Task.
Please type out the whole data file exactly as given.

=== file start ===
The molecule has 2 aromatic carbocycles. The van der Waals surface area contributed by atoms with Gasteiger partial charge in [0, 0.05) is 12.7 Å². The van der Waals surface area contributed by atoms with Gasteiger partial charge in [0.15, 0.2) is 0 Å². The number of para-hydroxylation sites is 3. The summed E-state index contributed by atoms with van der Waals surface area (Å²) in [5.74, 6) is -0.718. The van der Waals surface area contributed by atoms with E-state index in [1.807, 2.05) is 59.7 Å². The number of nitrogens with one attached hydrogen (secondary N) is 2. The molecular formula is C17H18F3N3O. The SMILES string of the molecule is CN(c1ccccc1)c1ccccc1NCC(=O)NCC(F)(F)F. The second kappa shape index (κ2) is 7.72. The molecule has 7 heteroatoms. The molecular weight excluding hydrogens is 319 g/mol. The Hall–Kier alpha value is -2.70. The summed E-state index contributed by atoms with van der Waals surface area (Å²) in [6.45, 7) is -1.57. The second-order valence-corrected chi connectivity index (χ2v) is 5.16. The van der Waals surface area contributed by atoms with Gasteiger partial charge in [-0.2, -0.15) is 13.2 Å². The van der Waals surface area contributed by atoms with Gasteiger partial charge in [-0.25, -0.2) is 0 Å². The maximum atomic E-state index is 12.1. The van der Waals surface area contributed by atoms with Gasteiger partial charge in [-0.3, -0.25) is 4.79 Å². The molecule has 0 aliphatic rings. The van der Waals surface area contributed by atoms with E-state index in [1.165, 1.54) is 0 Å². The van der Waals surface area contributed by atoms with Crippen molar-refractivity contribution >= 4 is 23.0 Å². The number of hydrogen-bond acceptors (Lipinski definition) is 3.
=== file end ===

The molecule has 2 aromatic carbocycles. The van der Waals surface area contributed by atoms with Gasteiger partial charge in [0, 0.05) is 12.7 Å². The van der Waals surface area contributed by atoms with Gasteiger partial charge in [0.15, 0.2) is 0 Å². The number of para-hydroxylation sites is 3. The summed E-state index contributed by atoms with van der Waals surface area (Å²) in [5.74, 6) is -0.718. The van der Waals surface area contributed by atoms with E-state index in [1.807, 2.05) is 59.7 Å². The number of nitrogens with one attached hydrogen (secondary N) is 2. The molecular formula is C17H18F3N3O. The SMILES string of the molecule is CN(c1ccccc1)c1ccccc1NCC(=O)NCC(F)(F)F. The second kappa shape index (κ2) is 7.72. The molecule has 7 heteroatoms. The molecular weight excluding hydrogens is 319 g/mol. The Hall–Kier alpha value is -2.70. The summed E-state index contributed by atoms with van der Waals surface area (Å²) in [6.45, 7) is -1.57. The second-order valence-corrected chi connectivity index (χ2v) is 5.16. The van der Waals surface area contributed by atoms with Gasteiger partial charge in [-0.2, -0.15) is 13.2 Å². The van der Waals surface area contributed by atoms with Gasteiger partial charge in [-0.25, -0.2) is 0 Å². The maximum atomic E-state index is 12.1. The van der Waals surface area contributed by atoms with Gasteiger partial charge in [-0.3, -0.25) is 4.79 Å². The molecule has 0 aliphatic rings. The van der Waals surface area contributed by atoms with E-state index in [1.165, 1.54) is 0 Å². The van der Waals surface area contributed by atoms with Crippen molar-refractivity contribution >= 4 is 23.0 Å². The number of hydrogen-bond acceptors (Lipinski definition) is 3.